Water Safety New Zealand is pleased to be investing in locally driven drowning prevention intiatives in Gisborne/East Coast with a focus on primary school aquatic education and kaupapa Maori water safety programmes.
In 2018 66 people lost their lives in New Zealand in preventable* drowning incidents. This was the second lowest toll on record, but already this year there have been 55 preventable fatalities. The five year average (2014 – 2018) is 79.
There were 204 drowning related hospitalisations* in 2018. This is a 25 percent increase on 2017 and an 11 percent increase on the five year average of 181 (2013 – 2017).
12 of the preventable fatalities in 2018 were Maori or 18% while Maori make up 16.5% of the population.
Drowning is the leading cause of recreational death and the third highest cause of accidental death in New Zealand.
WSNZ believes the best way to tackle New Zealand’s drowning problem is through investment in grassroots education through our Water Skills for Life intiative for children in years 1 to 8.
This programme was designed by a team of experts backed by the latest international research as the most effective way to prevent fatal and non-fatal drownings. It gives children the knowledge and skills they need to stay safe in, on and around the water.
Water Skills for Life teaches children practical skills and how to assess risk so they have the tools they need to make smart decisions around water.
WSNZ through the Swim for Life Tairawhiti Charitable Trust is funding 3,250 primary school children in Tairawhiti to participate in 10 Water Skills for Life lessons with a trained instructor.
Also teachers from 35 schools will be offered professional development by Swimming NZ so they feel confident to deliver quality water skills education.
WSNZ also has a new funding partnership with ACC for a kaupapa Maori approach to drowning prevention interventions.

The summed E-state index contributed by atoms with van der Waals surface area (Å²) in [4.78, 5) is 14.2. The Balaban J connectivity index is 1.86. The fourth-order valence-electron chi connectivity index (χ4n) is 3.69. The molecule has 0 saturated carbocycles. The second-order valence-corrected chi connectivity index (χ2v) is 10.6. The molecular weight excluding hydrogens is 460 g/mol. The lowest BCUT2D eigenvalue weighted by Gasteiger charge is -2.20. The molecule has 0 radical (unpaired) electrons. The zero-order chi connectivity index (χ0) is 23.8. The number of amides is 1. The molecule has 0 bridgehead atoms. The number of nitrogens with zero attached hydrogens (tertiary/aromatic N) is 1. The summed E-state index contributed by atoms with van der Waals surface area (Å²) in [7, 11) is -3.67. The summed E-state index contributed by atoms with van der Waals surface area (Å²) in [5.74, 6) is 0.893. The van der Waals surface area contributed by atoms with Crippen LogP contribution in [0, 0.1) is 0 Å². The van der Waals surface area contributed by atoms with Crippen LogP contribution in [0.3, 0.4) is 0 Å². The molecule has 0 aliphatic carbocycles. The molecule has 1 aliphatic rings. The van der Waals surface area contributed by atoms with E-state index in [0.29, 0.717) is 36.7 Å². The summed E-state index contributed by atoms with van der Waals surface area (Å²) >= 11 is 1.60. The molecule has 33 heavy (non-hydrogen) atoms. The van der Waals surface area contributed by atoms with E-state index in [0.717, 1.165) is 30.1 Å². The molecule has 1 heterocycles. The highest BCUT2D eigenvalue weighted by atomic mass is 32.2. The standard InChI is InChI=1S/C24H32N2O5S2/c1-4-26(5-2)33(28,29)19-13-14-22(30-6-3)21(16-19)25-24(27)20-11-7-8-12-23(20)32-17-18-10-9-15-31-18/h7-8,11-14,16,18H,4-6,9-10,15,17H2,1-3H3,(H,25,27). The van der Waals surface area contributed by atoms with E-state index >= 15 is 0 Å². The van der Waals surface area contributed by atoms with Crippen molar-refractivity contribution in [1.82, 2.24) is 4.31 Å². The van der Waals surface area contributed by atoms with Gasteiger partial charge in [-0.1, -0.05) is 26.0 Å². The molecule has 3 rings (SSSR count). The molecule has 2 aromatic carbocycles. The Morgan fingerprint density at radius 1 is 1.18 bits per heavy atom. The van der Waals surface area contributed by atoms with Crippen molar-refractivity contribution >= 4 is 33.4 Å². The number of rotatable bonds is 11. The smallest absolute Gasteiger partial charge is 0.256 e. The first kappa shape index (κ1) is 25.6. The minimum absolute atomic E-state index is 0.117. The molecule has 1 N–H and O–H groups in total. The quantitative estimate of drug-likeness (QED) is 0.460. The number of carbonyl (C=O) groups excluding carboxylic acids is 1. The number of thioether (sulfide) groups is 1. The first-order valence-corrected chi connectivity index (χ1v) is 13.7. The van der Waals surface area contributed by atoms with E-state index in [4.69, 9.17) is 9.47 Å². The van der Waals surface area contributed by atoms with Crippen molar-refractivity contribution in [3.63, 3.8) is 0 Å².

Through this WSNZ is funding Birds Eye View Consultancy and its Planting the Seed project to deliver a pilot kaupapa Māori swimming programme to 1-6 students from Waikirikiri School in Kaiti.
WSNZ is looking to improve accessibility to culturally appropriate swimming lessons for Māori students in Kaiti by recognising the importance of kaupapa Māori, and by incorporating local knowledge, ancestral stories and traditions for culturally relevant delivery.
ACC via WSNZ is also funding the continuation and expansion of the work of Ngāti Porou Surf Life Saving Club and its water safety work, including ongoing recruitment from the community from Hicks Bay, Te Araroa, Ruatoria, Tokomaru Bay, Kaiti and Gisborne.
Through this funding NPSLSC will deliver increased numbers of Ngāti Porou and community members with practical water safety knowledge and skills, as well as increased Surf Life Guarding capability on the East Coast.
The ultimate goal being a reduction in the drowning rates amongst Māori within Ngāti Porou and the wider community.
CEO Jonty Mills says new a new approach was needed to tackle the overrepresentaion of Maori in our drowning statistics. “We need to improve water safety outcomes for Maori and there was a real need for culturally appropriate interventions created and delivered by Maori for Maori.”
For media enquiries or to request an interview please call Ben Christie on 021770285 or email firstname.lastname@example.org
*Preventable drowning fatalities are those where water safety sector intervention could have had an influence (for example where the victim was boating, swimming, diving) while non-preventable include events such as suicides, homicides and vehicle accidents (where water safety education and activity would not have prevented the death).
*Non-fatal drownings that result in a stay in hospital of 24 hours or longer are classified as ‘hospitalisations’.